• A simple sentence is a sentence with one independent clause. An independent clause consists of a subject and a verb.
  • A compound sentence has two or more independent clauses. We can turn two simple sentences into a compound sentence using co-ordinating conjunctions.

  • Co-ordinating conjunctions are: for, and, nor, but, or, yet, so. You can remember them using the word FANBOYS.

Now you know how to write a compound sentence using co-ordinating conjunctions. For more examples and practice, watch the video and use our compound and simple sentence worksheets! You can learn more about complex sentences and about coordinating conjunctions with these other videos as well!

Frequently Asked Questions about Simple and Compound Sentences

What is a simple sentence?
What is a compound sentence?
What is a simple sentence example?
What is a compound sentence example?

Transcript Simple Sentences to Compound Sentences

"This is not what I wanted. Pip, I need you to bring out the machine immediately, we need some conjunctions out here!" "What do we need to fix, Koko?" "The signs! I want those simple sentences to be compound sentences, pretty please!" Let's learn with Koko and Pip all about changing simple sentences to compound sentences. A simple sentence has a single independent clause. An independent clause has a subject and a verb. A compound sentence has two or more independent clauses joined by a coordinating conjunction. A coordinating conjunction is a word that joins two or more sentences together. Co-ordinating conjunctions are words such as for, and, nor, but, or, yet and so! You can remember these using the word FANBOYS! Now we know what simple sentences and compound sentences are, let's look at an example of changing a simple sentence to a compound sentence using FANBOYS! Here, we have two sentences. I got a flat tyre. I called a breakdown truck. I got a flat tyre is a simple sentence because it has a single independent clause. I called a breakdown truck is a simple sentence because it also has a single independent clause. Now we look at FANBOYS and decide which coordinating conjunction fits best between these two simple sentences. Not all co-ordinating conjunctions make sense, so you must choose carefully! Since we are talking about a sequence of events so fits best here, as it tells us what happened next to solve the problem! I got a flat tyre, so I called a breakdown truck. When we add a co-ordinating conjunction, the full stop is usually replaced with a comma, like this. Now that we are familiar with co-ordinating conjunctions, let's help Koko and Pip fix some shop signs! The first sign says; Service with a smile. We love to serve. Which FANBOYS word fits best here? For is the word that fits best here, since it is giving a reason why they smile. Service with a smile, for we love to serve, with a comma added here! Let's take a look at another sign. We don't take cash. We do take card payments. Which FANBOYS word fits best here? But, since it is giving a payment option they do accept over cash. We don't take cash, but we do take card payments, adding a comma here. Let's take a look at one last sign. The shop is not open today. The shop is not open tomorrow. Which FANBOYS word fits best here? Nor fits best here, since it is adding another negative part to the sentence. The shop is not open today, nor tomorrow, replacing the full stop with a comma! Sometimes, you need to rewrite simple sentences when adding co-ordinating conjunctions. Whilst Koko and Pip make sure they didn't miss any signs, let's review! Remember, a simple sentence can be changed to a compound sentence by adding co-ordinating conjunctions. Co-ordinating conjunctions are words such as for, and, nor, but, or, yet and so! You can remember these using the acronym FANBOYS! "Pip! Please stop!" "Sorry, Koko. I got a little carried away!" "I'm in a sticky situation now!"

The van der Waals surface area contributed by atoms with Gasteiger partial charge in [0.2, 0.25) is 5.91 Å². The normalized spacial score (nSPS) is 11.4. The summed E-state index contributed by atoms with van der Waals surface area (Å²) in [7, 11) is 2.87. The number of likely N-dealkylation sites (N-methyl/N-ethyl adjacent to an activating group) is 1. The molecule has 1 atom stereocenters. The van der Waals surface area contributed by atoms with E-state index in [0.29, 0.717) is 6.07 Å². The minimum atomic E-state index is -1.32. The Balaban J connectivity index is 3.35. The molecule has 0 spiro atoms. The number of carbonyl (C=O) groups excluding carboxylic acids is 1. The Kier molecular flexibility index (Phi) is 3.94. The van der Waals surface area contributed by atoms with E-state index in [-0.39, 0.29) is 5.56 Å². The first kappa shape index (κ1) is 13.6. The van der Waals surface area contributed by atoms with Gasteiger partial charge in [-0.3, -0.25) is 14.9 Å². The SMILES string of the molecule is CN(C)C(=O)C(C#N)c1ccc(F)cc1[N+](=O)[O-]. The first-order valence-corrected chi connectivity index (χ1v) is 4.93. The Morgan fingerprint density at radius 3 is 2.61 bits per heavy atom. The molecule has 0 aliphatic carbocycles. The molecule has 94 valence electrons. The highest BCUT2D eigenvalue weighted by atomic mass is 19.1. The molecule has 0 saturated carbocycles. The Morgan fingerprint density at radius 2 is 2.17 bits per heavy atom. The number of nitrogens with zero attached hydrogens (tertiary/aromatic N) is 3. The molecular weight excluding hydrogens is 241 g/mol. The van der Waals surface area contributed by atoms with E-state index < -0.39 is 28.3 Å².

Simple Sentences to Compound Sentences exercise

Would you like to apply the knowledge you’ve learnt? You can review and practice it with the tasks for the video Simple Sentences to Compound Sentences.
  • Which sentence is a simple sentence?

    Hints

    A simple sentence has a single independent clause.